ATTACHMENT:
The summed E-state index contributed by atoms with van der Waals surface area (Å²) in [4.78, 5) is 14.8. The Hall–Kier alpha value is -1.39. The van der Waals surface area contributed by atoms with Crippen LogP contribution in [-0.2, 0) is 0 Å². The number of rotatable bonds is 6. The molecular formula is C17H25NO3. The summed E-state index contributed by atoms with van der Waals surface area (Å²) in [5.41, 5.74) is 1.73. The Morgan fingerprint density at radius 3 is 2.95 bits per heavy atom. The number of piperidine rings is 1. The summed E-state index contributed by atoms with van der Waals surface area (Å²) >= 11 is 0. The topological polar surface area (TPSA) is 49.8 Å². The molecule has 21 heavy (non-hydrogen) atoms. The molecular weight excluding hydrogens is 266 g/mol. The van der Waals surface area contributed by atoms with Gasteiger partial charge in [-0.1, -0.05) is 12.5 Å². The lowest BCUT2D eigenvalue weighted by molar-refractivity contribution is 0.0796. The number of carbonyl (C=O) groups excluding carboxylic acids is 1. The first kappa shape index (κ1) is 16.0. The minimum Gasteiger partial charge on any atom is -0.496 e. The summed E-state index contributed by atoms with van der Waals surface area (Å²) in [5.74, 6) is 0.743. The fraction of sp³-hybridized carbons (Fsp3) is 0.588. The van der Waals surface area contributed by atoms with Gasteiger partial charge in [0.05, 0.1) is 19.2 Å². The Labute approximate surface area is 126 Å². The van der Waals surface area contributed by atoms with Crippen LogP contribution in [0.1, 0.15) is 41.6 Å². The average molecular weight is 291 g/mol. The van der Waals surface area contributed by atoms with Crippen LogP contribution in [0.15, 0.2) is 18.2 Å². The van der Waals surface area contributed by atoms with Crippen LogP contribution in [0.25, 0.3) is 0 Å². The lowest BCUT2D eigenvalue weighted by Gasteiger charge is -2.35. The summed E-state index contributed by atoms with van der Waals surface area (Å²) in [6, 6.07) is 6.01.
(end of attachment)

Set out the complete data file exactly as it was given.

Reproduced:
The summed E-state index contributed by atoms with van der Waals surface area (Å²) in [4.78, 5) is 14.8. The Hall–Kier alpha value is -1.39. The van der Waals surface area contributed by atoms with Crippen LogP contribution in [-0.2, 0) is 0 Å². The number of rotatable bonds is 6. The molecular formula is C17H25NO3. The summed E-state index contributed by atoms with van der Waals surface area (Å²) in [5.41, 5.74) is 1.73. The Morgan fingerprint density at radius 3 is 2.95 bits per heavy atom. The number of piperidine rings is 1. The summed E-state index contributed by atoms with van der Waals surface area (Å²) >= 11 is 0. The topological polar surface area (TPSA) is 49.8 Å². The molecule has 21 heavy (non-hydrogen) atoms. The molecular weight excluding hydrogens is 266 g/mol. The van der Waals surface area contributed by atoms with Gasteiger partial charge in [-0.1, -0.05) is 12.5 Å². The lowest BCUT2D eigenvalue weighted by molar-refractivity contribution is 0.0796. The number of carbonyl (C=O) groups excluding carboxylic acids is 1. The first kappa shape index (κ1) is 16.0. The minimum Gasteiger partial charge on any atom is -0.496 e. The summed E-state index contributed by atoms with van der Waals surface area (Å²) in [5.74, 6) is 0.743. The fraction of sp³-hybridized carbons (Fsp3) is 0.588. The van der Waals surface area contributed by atoms with Gasteiger partial charge in [0.05, 0.1) is 19.2 Å². The Labute approximate surface area is 126 Å². The van der Waals surface area contributed by atoms with Crippen LogP contribution in [0.1, 0.15) is 41.6 Å². The average molecular weight is 291 g/mol. The van der Waals surface area contributed by atoms with Crippen LogP contribution in [0.15, 0.2) is 18.2 Å². The van der Waals surface area contributed by atoms with Crippen LogP contribution in [0.25, 0.3) is 0 Å². The lowest BCUT2D eigenvalue weighted by Gasteiger charge is -2.35. The summed E-state index contributed by atoms with van der Waals surface area (Å²) in [6, 6.07) is 6.01.